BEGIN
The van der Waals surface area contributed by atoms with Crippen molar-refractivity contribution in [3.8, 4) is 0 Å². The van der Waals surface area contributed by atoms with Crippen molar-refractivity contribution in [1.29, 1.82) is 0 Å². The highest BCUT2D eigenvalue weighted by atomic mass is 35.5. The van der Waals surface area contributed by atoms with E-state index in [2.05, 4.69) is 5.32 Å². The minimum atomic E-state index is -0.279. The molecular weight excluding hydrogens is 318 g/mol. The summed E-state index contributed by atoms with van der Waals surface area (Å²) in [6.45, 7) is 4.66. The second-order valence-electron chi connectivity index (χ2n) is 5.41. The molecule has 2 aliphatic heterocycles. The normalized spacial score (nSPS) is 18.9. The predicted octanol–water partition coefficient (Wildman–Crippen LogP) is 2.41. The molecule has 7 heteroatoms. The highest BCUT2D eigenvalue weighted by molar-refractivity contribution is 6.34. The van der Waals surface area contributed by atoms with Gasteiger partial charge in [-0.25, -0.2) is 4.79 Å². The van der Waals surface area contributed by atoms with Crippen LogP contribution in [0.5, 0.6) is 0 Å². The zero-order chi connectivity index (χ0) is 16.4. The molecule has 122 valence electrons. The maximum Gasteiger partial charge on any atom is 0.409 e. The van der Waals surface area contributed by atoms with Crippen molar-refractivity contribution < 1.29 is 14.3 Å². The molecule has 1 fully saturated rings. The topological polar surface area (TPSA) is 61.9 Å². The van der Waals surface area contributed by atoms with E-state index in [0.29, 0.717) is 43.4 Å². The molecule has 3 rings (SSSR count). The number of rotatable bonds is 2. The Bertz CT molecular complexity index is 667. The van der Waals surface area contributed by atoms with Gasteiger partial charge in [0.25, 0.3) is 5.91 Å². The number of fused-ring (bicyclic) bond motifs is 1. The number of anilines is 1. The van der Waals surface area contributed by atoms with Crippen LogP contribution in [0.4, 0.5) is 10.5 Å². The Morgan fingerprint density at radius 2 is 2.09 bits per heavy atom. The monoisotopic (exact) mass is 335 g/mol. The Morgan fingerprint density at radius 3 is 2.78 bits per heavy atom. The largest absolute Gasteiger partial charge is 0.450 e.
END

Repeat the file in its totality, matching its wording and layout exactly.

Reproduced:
The van der Waals surface area contributed by atoms with Crippen molar-refractivity contribution in [3.8, 4) is 0 Å². The van der Waals surface area contributed by atoms with Crippen molar-refractivity contribution in [1.29, 1.82) is 0 Å². The highest BCUT2D eigenvalue weighted by atomic mass is 35.5. The van der Waals surface area contributed by atoms with E-state index in [2.05, 4.69) is 5.32 Å². The minimum atomic E-state index is -0.279. The molecular weight excluding hydrogens is 318 g/mol. The summed E-state index contributed by atoms with van der Waals surface area (Å²) in [6.45, 7) is 4.66. The second-order valence-electron chi connectivity index (χ2n) is 5.41. The molecule has 2 aliphatic heterocycles. The normalized spacial score (nSPS) is 18.9. The predicted octanol–water partition coefficient (Wildman–Crippen LogP) is 2.41. The molecule has 7 heteroatoms. The highest BCUT2D eigenvalue weighted by molar-refractivity contribution is 6.34. The van der Waals surface area contributed by atoms with Gasteiger partial charge in [-0.25, -0.2) is 4.79 Å². The van der Waals surface area contributed by atoms with Crippen LogP contribution in [0.5, 0.6) is 0 Å². The zero-order chi connectivity index (χ0) is 16.4. The molecule has 122 valence electrons. The maximum Gasteiger partial charge on any atom is 0.409 e. The van der Waals surface area contributed by atoms with Crippen molar-refractivity contribution < 1.29 is 14.3 Å². The molecule has 1 fully saturated rings. The topological polar surface area (TPSA) is 61.9 Å². The van der Waals surface area contributed by atoms with E-state index in [0.29, 0.717) is 43.4 Å². The molecule has 3 rings (SSSR count). The number of rotatable bonds is 2. The Bertz CT molecular complexity index is 667. The van der Waals surface area contributed by atoms with Gasteiger partial charge in [0.25, 0.3) is 5.91 Å². The number of fused-ring (bicyclic) bond motifs is 1. The number of anilines is 1. The van der Waals surface area contributed by atoms with Crippen LogP contribution in [0.4, 0.5) is 10.5 Å². The Morgan fingerprint density at radius 2 is 2.09 bits per heavy atom. The monoisotopic (exact) mass is 335 g/mol. The Morgan fingerprint density at radius 3 is 2.78 bits per heavy atom. The largest absolute Gasteiger partial charge is 0.450 e.